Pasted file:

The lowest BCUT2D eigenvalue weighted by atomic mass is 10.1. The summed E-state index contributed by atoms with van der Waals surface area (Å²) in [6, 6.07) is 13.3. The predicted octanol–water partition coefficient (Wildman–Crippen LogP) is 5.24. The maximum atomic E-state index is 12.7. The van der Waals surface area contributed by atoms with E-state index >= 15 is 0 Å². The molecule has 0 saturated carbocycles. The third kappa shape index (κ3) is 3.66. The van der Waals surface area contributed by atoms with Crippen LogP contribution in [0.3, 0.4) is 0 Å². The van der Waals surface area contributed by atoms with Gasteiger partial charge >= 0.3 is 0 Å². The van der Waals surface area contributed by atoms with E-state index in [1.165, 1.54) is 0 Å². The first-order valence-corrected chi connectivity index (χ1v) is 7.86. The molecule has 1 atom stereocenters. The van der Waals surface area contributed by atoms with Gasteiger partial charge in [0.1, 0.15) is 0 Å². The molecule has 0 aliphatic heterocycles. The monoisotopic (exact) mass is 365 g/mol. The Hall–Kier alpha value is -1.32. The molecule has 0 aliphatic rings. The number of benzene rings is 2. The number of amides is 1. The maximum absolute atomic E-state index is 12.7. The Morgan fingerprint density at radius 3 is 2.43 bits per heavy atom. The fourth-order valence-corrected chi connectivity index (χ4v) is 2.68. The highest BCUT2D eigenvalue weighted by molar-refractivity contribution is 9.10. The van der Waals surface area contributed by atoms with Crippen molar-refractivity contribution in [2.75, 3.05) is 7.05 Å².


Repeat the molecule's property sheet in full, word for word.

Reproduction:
The lowest BCUT2D eigenvalue weighted by atomic mass is 10.1. The summed E-state index contributed by atoms with van der Waals surface area (Å²) in [6, 6.07) is 13.3. The predicted octanol–water partition coefficient (Wildman–Crippen LogP) is 5.24. The maximum atomic E-state index is 12.7. The van der Waals surface area contributed by atoms with E-state index >= 15 is 0 Å². The molecule has 0 saturated carbocycles. The third kappa shape index (κ3) is 3.66. The van der Waals surface area contributed by atoms with Crippen LogP contribution in [0.3, 0.4) is 0 Å². The van der Waals surface area contributed by atoms with Gasteiger partial charge >= 0.3 is 0 Å². The van der Waals surface area contributed by atoms with E-state index in [1.165, 1.54) is 0 Å². The first-order valence-corrected chi connectivity index (χ1v) is 7.86. The molecule has 1 atom stereocenters. The van der Waals surface area contributed by atoms with Gasteiger partial charge in [0.1, 0.15) is 0 Å². The molecule has 0 aliphatic heterocycles. The monoisotopic (exact) mass is 365 g/mol. The Hall–Kier alpha value is -1.32. The molecule has 0 aliphatic rings. The number of benzene rings is 2. The number of amides is 1. The maximum absolute atomic E-state index is 12.7. The Morgan fingerprint density at radius 3 is 2.43 bits per heavy atom. The fourth-order valence-corrected chi connectivity index (χ4v) is 2.68. The highest BCUT2D eigenvalue weighted by molar-refractivity contribution is 9.10. The van der Waals surface area contributed by atoms with Crippen molar-refractivity contribution in [2.75, 3.05) is 7.05 Å².